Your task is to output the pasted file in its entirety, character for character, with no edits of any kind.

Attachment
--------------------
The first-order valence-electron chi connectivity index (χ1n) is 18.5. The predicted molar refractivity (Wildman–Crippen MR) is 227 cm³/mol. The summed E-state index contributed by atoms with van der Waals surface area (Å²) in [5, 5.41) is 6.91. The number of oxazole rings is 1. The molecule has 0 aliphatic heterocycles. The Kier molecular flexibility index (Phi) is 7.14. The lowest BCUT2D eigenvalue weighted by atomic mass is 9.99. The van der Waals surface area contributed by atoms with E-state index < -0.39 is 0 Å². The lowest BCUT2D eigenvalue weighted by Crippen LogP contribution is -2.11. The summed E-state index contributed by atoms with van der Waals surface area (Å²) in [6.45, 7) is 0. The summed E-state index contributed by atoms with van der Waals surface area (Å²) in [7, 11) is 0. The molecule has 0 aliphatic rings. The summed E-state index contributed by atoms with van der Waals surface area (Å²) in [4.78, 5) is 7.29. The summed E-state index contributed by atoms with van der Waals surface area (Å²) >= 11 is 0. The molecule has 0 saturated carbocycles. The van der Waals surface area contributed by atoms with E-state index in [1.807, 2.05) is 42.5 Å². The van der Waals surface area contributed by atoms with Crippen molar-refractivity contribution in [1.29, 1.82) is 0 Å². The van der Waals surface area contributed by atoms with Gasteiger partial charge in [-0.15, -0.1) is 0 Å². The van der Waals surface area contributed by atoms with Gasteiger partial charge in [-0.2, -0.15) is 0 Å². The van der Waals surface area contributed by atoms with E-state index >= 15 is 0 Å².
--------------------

The first-order valence-electron chi connectivity index (χ1n) is 18.5. The predicted molar refractivity (Wildman–Crippen MR) is 227 cm³/mol. The summed E-state index contributed by atoms with van der Waals surface area (Å²) in [5, 5.41) is 6.91. The number of oxazole rings is 1. The molecule has 0 aliphatic heterocycles. The Kier molecular flexibility index (Phi) is 7.14. The lowest BCUT2D eigenvalue weighted by atomic mass is 9.99. The van der Waals surface area contributed by atoms with E-state index < -0.39 is 0 Å². The lowest BCUT2D eigenvalue weighted by Crippen LogP contribution is -2.11. The summed E-state index contributed by atoms with van der Waals surface area (Å²) in [6.45, 7) is 0. The summed E-state index contributed by atoms with van der Waals surface area (Å²) in [7, 11) is 0. The molecule has 0 aliphatic rings. The summed E-state index contributed by atoms with van der Waals surface area (Å²) in [4.78, 5) is 7.29. The summed E-state index contributed by atoms with van der Waals surface area (Å²) >= 11 is 0. The molecule has 0 saturated carbocycles. The van der Waals surface area contributed by atoms with E-state index in [1.807, 2.05) is 42.5 Å². The van der Waals surface area contributed by atoms with Crippen molar-refractivity contribution in [1.29, 1.82) is 0 Å². The van der Waals surface area contributed by atoms with Gasteiger partial charge in [-0.15, -0.1) is 0 Å². The van der Waals surface area contributed by atoms with Gasteiger partial charge in [-0.2, -0.15) is 0 Å². The van der Waals surface area contributed by atoms with E-state index >= 15 is 0 Å².